Dr Michael Adams, (generally known as Uncle Mick) was honoured with a National Local Men’s Health Hero Award as part of Men’s Health Week 2020. The award recognises individuals making a substantial difference to improve the lives of men and boys.
Uncle is a term of respect in indigenous society. Uncle Mick has been persuading men, especially indigenous men, to talk about their health issues for more than 30 years.
As a Senior Research Fellow at ECU’s Australian Indigenous HealthInfoNet, Uncle Mick’s research has focused on health challenges for Aboriginal and Torres Strait Islander men and the goal to get them talking about those problems.
But it wasn’t always like that.
Uncle Mick was the third child of a family of 13 descended from the Yadhiagana/Wuthuri people of Cape York on his father’s side and the Gurindji people of Central Western Northern Territory on his mother’s.
He was brought up at the Parap camp near Darwin, a former army base with Nissen huts. The family made a living with earnings mainly from card games, supplemented by bush tucker.
Uncle Mick wagged much of school and became a house painter, growing up as an angry young man, getting into fisticuffs at the drop of a hat and drinking much more than was good for him.
Life changed radically when he enrolled in the Aboriginal Task Force at the South Australian Institute of Technology in 1976, the result of an interview with Professor MaryAnne Bin-Sallik in the stairwell of the old Darwin Post Office.
From there he progressed with tenacity and the support of his partner to a degree in social work, a Master’s at Curtin University and eventually a PhD at the University Queensland in 2008.
When told by a doctor he could drink, but only moderately, he said he could not do anything moderately and gave up the grog completely, aided by his need to be a health role model for indigenous men.
“I now spend most of my time at meetings involved with Aboriginal health locally and nationally. I’m also on Cerebral Palsy and Cancer WA committees. But my main interest for the past 35 years has been the health of Aboriginal men in the Pilbara, Kimberley, Northern Territory and Queensland,” he told Have a Go News.
“There have been some improvements in that time. Men are now more likely to talk to each other about their health and women are taking an interest without being too pushy.
“Men’s health is now on the agenda. They realise the importance of being healthy. Prostate and bowel cancer are two of the main issues. I lost a brother and a nephew to bowel cancer,” he said.
“For my PhD I studied sexual health and erectile disfunction in men. These are also problems in white Australian men. I listened to stories of survival and frustration following treatment. Survival depends on the patient more than the doctor. It is important to never give up.”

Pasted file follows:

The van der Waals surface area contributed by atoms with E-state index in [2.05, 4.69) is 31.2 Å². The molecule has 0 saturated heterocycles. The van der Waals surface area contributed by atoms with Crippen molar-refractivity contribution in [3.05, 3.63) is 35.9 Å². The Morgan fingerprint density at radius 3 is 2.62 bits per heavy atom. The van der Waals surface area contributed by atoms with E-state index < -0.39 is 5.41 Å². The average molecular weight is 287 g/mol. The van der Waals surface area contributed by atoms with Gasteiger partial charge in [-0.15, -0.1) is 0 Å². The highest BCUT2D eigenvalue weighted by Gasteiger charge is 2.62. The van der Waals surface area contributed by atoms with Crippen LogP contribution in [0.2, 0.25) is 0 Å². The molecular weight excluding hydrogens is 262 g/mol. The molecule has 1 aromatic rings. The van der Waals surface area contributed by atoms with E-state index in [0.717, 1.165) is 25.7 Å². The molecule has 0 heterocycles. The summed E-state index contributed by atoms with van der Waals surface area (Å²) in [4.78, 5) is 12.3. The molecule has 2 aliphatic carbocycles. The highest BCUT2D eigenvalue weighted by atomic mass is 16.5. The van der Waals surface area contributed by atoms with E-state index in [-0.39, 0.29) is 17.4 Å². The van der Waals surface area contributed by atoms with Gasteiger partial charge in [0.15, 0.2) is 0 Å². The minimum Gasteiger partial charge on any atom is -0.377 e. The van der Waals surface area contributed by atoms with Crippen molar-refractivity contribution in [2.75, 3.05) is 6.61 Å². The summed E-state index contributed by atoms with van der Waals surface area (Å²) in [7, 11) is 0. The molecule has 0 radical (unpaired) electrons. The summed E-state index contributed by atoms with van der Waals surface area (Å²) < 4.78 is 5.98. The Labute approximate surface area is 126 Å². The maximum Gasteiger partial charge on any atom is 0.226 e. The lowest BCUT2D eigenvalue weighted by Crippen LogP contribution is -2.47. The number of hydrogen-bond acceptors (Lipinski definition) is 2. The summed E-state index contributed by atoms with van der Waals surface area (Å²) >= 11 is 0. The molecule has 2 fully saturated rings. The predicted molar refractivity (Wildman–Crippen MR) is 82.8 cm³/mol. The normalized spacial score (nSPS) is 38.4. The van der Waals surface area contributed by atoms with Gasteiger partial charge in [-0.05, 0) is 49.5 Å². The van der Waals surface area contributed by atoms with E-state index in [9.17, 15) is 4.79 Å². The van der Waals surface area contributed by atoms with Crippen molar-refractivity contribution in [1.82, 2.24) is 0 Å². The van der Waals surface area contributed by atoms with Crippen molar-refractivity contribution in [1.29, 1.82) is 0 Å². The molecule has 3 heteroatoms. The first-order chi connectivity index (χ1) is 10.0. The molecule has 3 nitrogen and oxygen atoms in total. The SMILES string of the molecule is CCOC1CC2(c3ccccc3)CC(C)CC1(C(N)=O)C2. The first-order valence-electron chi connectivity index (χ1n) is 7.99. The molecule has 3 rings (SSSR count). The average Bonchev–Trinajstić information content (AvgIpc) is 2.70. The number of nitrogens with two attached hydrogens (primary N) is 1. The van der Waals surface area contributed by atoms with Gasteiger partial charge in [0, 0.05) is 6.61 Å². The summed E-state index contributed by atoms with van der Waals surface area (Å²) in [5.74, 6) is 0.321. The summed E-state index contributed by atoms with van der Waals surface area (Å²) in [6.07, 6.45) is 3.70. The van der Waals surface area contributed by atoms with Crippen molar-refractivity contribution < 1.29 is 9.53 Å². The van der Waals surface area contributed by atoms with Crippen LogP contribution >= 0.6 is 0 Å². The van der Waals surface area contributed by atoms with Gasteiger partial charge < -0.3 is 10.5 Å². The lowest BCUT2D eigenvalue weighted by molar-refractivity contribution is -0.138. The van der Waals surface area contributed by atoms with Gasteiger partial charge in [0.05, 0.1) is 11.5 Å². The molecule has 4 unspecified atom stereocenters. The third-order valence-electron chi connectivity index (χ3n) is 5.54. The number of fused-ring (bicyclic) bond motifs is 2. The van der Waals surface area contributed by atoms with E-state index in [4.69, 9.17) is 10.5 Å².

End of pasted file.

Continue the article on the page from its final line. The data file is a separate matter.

He said Aboriginals are marginalised and that leads to disadvantage. The amount of money spent on white illnesses compared to the little spent on Aboriginal health creates ill feeling and depression.
“Men often rebel, others isolate themselves, they can’t cope. If Aboriginals are treated fairly there is much less likelihood of antisocial behaviour.”
His current research is looking at how COVID; has affected Aboriginal communities; how they reacted and stayed safe.
“Indigenous people are vulnerable; this brings cohesion to the community and members look after each other.
“The WA government did a good job with COVID; it dampened the economy but that is better than to lose people.”
Fresh food, especially fruit and vegetables, is not affordable in many Aboriginal communities. This results in poor diet, leading to diabetes and other illnesses.
“The time of the missions were a bad time for Aboriginals however the missionaries ran market gardens to help feed the community, but they did not teach us horticultural skills. Aborigines were used as labour only.
“When self-determination came the missionaries walked out leaving Aboriginals to their own devices.
“We need assistance to encourage growing fresh food, There are a few community gardens and Torres Strait communities often grow own food. In addition there are bush tucker foods such as quandongs, bush tomatoes, bush bananas and Kakadu plums.
“We called them billy goat plums and ate them as kids. We did not realise their value.
“Traditional knowledge of bush tucker, such as the best time to pick wild fruit, has been lost because of restrictions by missionaries and government. The policy of assimilation tried to make us live like whites.
“Things are now changing slowly for the better. Aboriginal languages now being taught as well as our customs and ways of doing things. People want to be heard. Culturally appropriate answers to problems provide insights for all Australians.
“Aboriginals do not like our national anthem, Advance Australia Fair. We need to establish a symbol of Australia that appeals to everyone. I prefer We Are Australian.”
Uncle Mick said he was proud to be recognised for the work he has been doing with Aboriginal and Torres Strait Islander men.
“Hopefully it will continue to inspire men and women to work together to create a healthier future for men and boys and their families,” Uncle Mick said.
“It’s important to unravel the myth that men are not caring for themselves, their family and community.”
For more than 22 years the Australian Indigenous HealthInfoNet has contributed to closing the gap in health between Aboriginal and Torres Strait Islander people and other Australians.